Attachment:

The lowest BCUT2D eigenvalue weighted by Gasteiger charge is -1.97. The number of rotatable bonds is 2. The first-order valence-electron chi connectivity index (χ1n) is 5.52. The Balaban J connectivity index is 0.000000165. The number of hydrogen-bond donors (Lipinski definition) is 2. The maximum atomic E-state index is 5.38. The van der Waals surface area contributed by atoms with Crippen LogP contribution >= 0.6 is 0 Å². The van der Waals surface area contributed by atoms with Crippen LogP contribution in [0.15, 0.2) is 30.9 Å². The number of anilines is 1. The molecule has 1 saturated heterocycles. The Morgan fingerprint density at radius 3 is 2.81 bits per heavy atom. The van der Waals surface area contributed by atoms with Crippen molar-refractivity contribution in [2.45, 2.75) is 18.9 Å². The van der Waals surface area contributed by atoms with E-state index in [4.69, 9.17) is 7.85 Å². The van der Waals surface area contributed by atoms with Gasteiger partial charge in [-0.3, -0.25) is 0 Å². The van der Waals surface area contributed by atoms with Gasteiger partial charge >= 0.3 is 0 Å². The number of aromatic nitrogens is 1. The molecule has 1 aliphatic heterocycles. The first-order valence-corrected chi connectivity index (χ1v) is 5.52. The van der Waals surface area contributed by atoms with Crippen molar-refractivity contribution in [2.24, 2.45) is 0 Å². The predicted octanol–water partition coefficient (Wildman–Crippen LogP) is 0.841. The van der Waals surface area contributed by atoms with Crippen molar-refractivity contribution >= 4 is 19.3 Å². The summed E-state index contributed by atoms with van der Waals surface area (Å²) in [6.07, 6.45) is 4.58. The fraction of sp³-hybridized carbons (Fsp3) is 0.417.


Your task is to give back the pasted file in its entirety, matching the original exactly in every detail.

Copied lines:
The lowest BCUT2D eigenvalue weighted by Gasteiger charge is -1.97. The number of rotatable bonds is 2. The first-order valence-electron chi connectivity index (χ1n) is 5.52. The Balaban J connectivity index is 0.000000165. The number of hydrogen-bond donors (Lipinski definition) is 2. The maximum atomic E-state index is 5.38. The van der Waals surface area contributed by atoms with Crippen LogP contribution >= 0.6 is 0 Å². The van der Waals surface area contributed by atoms with Crippen LogP contribution in [0.15, 0.2) is 30.9 Å². The number of anilines is 1. The molecule has 1 saturated heterocycles. The Morgan fingerprint density at radius 3 is 2.81 bits per heavy atom. The van der Waals surface area contributed by atoms with Crippen molar-refractivity contribution in [2.45, 2.75) is 18.9 Å². The van der Waals surface area contributed by atoms with E-state index in [4.69, 9.17) is 7.85 Å². The van der Waals surface area contributed by atoms with Gasteiger partial charge in [-0.3, -0.25) is 0 Å². The van der Waals surface area contributed by atoms with Gasteiger partial charge >= 0.3 is 0 Å². The number of aromatic nitrogens is 1. The molecule has 1 aliphatic heterocycles. The first-order valence-corrected chi connectivity index (χ1v) is 5.52. The van der Waals surface area contributed by atoms with Crippen molar-refractivity contribution in [2.24, 2.45) is 0 Å². The predicted octanol–water partition coefficient (Wildman–Crippen LogP) is 0.841. The van der Waals surface area contributed by atoms with Crippen molar-refractivity contribution >= 4 is 19.3 Å². The summed E-state index contributed by atoms with van der Waals surface area (Å²) in [6.07, 6.45) is 4.58. The fraction of sp³-hybridized carbons (Fsp3) is 0.417.